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Plumes of vapor from e-cigarette users can be seen all around Hawaii, on the beach, at the bus stop and even in restaurants.
E-cigarettes are pervasive, sometimes controversial and, for now at least, unregulated.
What started as an ingenuous way to help people stop smoking tobacco is raising concerns:
The coalition and the Department of Health would like to rein in the growing industry. Three bills were proposed to the Hawaii Legislature, but none has passed.
SB 2572 attempted to establish additional taxes on e-cigarettes, similar to those imposed on tobacco products. SB 2029 sought to bump up the legal age to purchase tobacco products — and include e-cigarettes — to 21. And SB 2495 attempted to limit the areas where the devices could be used.
The federal Food and Drug Administration has yet to establish national e-cigarette regulations.
“They’re completely unregulated at this time. People can create e-juice in their home, you can buy it by the gallon online,” Yamauchi said.
E-cigarettes hit the market in 2007, and manufacturers contend that they are giving smokers their freedom back by providing them with a product that allows them to enjoy nicotine in a country where smoking is no longer accepted in public. They also don’t leave users with the lingering smell of cigarette smoke.
Big tobacco companies see e-cigarettes as a way to re-vitalize their industry which has been heavily regulated.
A battery operated vaporizer heats up the “e-juice” — usually a mixture of liquid nicotine and propylene glycol — within a chamber to create a vapor inhaled by the user.
When the vapor is exhaled it has the look of smoke, an intentional semblance designed to give the user the sensation of smoking.
“I don’t smoke, but I have friends who do and I’d rather them smoke e-cigarettes than cigarettes.” — Mo Bay, sales associate at Hawaiian Holy Smokes
Cartridges carry varying amounts of nicotine and other ingredients and come in a variety of flavors such as Dr. Pepper, chocolate, pina colada and peach Schnapps.
There is no legal requirement to detail how much nicotine is in a cartridge or what other ingredients may be in the e-juice, so what exactly is in the vapor can be as much a mystery to e-cigarette users as to other people nearby.
Some companies do make a point to report how much nicotine is in their cartridges.
Blu, for example, a brand that defines itself as having “an intense passion and one goal — to help adult smokers take back their freedom,” advertises four levels of cartridges: high containing 13-16 mg of nicotine; medium, 9-12 mg; low, 6-8mg; and non-nicotine.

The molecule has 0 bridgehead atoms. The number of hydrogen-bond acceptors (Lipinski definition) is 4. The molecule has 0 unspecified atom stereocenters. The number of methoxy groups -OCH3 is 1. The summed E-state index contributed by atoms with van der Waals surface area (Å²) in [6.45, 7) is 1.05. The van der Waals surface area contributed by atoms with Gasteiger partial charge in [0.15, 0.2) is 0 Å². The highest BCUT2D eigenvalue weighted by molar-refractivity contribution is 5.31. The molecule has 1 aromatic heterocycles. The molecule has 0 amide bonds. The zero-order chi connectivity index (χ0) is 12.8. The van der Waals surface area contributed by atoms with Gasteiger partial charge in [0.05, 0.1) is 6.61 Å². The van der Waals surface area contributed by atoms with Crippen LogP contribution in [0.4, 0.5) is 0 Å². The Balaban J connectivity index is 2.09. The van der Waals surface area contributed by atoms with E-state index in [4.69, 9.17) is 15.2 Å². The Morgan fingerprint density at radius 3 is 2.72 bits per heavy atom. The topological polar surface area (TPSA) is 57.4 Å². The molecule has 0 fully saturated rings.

The products are sold on line with the simple click of a button that says, “I’m over 18.”
At Hawaiian Holy Smokes on Waialae Avenue in Honolulu, e-juice is available in 15 ml, 30 ml and much-larger 12-ounce containers with concentrations that range from non-nicotine to 24 mg of nicotine.
A shelf is jammed with rainbow-colored liquids, each with a unique flavor.
E-cigarettes contains fewer chemicals than tobacco. They’re rechargeable and most are refillable.
“It’s way cheaper than buying cigarettes,” said sales associate Mo Bay at Hawaiian Holy Smokes. “I don’t smoke, but I have friends who do and I’d rather them smoke e-cigarettes than cigarettes.”
Originally designed to simulate the look and feel of a cigarette and help smokers quit, the devices have evolved into various sizes, shapes and capacities.
“There’s so many options,” Bay said, plucking some products from the display case.
One was not much bigger than a tube of lip gloss, another was bulky, like a big Sharpie.
Bay said most of her e-cigarette customers are trying to quit smoking and many return to restock on e-juice.
“It appears that people who are able to quit cigarette smoking with e-cigarettes continue using e-cigarettes.” — Pallav Pokhrel, University of Hawaii Cancer Center
The devices can give users the nicotine without the added chemicals found in traditional cigarettes. The idea is that users can eventually wean themselves off nicotine by decreasing dosages.
But the variety of flavors and concentrations, not to mention the freedom to vape anywhere, has some users able to quit tobacco but not able to kick their nicotine addiction.
There is no conclusive evidence that e-cigarettes actually help existing smokers quit.
In 2013, researchers and professors Pallav Pokhrel and Thaddeus Herzog of the University of Hawaii Cancer Center surveyed 1,567 adult smokers (people who smoked at least three cigarettes a day or more than 100 cigarettes in their lifetime) who were using e-cigarettes to quit smoking.
Pokhrel and Herzog found e-cigarette users tended to be younger and they rated higher in motivation to want to quit smoking. But whether or not e-cigarettes are actually resulting in users giving up traditional cigarettes and eventually kicking their nicotine addiction is still uncertain.
“Currently, it is unclear how e-cigarette affects nicotine addiction. It appears that people who are able to quit cigarette smoking with e-cigarettes continue using e-cigarettes,” Pokhrel said.
Pokhrel says that he and his research team will be following up with the study subjects to see if they have, in fact, quit smoking.
“It is not clear what proportion of them quit e-cigarettes eventually. It is also unclear what percentage of them switch back to smoking cigarettes or end up using both e-cigarettes and cigarettes,” Pokhrel said.